On Wizkid, Loose Talk and The Art of Threatening Journalists

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Social media has done many a good thing and also many a bad. It could be said that one of its key legacies is upselling expertise and the illusion of it. There’s a hot and lukewarm take for every event or incident. In the Nigerian context, not many things embody this more than Pulse’s Loose Talk podcast. Over the last 2 years, the trio of Osagie Alonge, Steve Dede and Ayomide Tayo have built for themselves a podcast which has become integral to the punditocracy of contemporary Nigerian popular culture. The interview with M.I Abaga last year inspired its own genre of takes. Their most recent addition to the hall of fame/shame comes in their response to the hanging out to dry session from Wizkid’s baby mama. In what comes across sometimes as a bit of a hatchet job, Mr. Alonge buoyed on by his colleagues took Wizkid to the cleaners referencing a range of allegations that have trailed the pop star through his career.

Another core tenet of today’s social media dynamics are the manner in which it distorts our perception of things. As a people, we’ve come to see ideas as being extensions of the people behind them and this comes to the fore daily. People like Chimamanda Adichie and Ozzy Etomi could deliver some of the most common sensical opinions and like clockwork, a mob will emerge condemning them. The problem lies not in their ideas but in their being the vessels of those ideas. It says a lot about who we are and the level of dissonance that goes into our reception of information. I make this point as a form of background for the uproar surrounding the words of Alonge and his crew. The name Loose Talk literally implies that a lot of shooting from the hip will entail and yet we still choose to tie ourselves in knots.

That said, it is important that in the uproar which followed over Mr. Alonge’s abrasive style, the merits of his comments have been underplayed. For one, a lot of the things he said are things which have been gossiped about by industry insiders for years. That doesn’t automatically render them true but it makes the blowback quite befuddling. Instead of focusing on Mr. Alonge’s delivery, why aren’t we asking questions about the vast majority of Wizkid’s drops this year being done under varying identities? Why aren’t we asking questions about Sarz’s lack of credit on One Dance? Why is it that an artist who has been in the spotlight for nearly a decade and dropped the label who put him on about 4 years ago has next to no memorable artist standing next to him? Let’s talk about it.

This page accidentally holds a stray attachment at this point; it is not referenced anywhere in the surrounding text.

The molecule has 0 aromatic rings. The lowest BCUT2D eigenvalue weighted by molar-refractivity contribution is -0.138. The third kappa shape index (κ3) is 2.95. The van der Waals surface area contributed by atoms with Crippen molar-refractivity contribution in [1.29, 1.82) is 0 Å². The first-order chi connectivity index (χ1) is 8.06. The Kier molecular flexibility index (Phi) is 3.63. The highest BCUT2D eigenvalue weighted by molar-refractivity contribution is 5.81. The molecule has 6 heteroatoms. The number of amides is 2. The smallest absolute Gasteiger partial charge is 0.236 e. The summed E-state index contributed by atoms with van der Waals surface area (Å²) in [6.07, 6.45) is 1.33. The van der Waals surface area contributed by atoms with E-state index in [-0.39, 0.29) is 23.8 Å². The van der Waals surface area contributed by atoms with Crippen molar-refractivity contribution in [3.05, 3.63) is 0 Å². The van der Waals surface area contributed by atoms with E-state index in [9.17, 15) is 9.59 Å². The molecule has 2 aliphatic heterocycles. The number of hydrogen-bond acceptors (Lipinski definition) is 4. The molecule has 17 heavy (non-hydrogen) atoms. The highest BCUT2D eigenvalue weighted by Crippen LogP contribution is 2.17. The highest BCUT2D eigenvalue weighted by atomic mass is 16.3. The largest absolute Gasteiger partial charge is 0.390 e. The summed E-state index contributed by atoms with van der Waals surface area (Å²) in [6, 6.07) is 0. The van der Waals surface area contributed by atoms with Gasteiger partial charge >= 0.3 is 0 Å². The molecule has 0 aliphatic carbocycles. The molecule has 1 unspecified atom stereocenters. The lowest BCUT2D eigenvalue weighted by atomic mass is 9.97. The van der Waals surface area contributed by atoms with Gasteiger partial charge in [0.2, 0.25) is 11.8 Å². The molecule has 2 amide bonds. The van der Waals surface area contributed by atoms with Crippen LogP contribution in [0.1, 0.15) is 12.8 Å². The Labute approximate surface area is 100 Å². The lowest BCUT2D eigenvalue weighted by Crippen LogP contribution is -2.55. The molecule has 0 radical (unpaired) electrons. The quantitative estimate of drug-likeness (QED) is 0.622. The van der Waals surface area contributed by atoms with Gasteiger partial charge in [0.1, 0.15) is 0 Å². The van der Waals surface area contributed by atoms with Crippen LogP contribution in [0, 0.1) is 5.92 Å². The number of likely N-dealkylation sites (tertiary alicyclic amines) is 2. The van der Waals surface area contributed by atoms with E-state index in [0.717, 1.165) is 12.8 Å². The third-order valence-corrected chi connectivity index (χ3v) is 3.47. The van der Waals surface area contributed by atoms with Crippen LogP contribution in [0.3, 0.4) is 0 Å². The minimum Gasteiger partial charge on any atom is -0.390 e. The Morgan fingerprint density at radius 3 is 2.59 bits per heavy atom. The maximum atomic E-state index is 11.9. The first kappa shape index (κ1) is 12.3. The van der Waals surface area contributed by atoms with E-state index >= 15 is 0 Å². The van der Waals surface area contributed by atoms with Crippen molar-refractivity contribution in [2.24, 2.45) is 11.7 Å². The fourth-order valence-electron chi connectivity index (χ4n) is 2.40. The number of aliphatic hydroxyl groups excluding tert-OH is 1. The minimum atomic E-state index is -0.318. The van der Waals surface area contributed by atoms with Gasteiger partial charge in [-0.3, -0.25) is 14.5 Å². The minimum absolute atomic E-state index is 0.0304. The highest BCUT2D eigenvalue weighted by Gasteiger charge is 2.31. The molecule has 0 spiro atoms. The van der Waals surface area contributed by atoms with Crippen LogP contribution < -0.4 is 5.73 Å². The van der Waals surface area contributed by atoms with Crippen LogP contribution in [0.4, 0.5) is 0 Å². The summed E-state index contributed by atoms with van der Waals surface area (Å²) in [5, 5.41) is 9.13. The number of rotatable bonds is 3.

Yesterday, reports indicated that about 30 touts descended on the office of Pulse in a bid to address the things said on the now famous podcast episode and somehow, because the court of public opinion stood against the journalists it didn’t get the condemnation it deserved. Whilst there’s no indication to suggest this was done on Wizkid’s instruction, one must also recall that a couple of years back when he took offence to some of Linda Ikeji’s exclusives that portrayed him in less that negative light, his default response was to threaten her (which didn’t get the universal condemnation it deserved because it was Ms. Ikeji on the receiving end). Violence against Journalists and Media practitioners is something that should never be supported as it jeopardizes their role as a check and balance on society. There’s a clear process through which this anger can be channelled and it involves a court of law.

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  1. On Wizkid, Loose Talk and The Art of Threatening Journalists – NaijaLi says:

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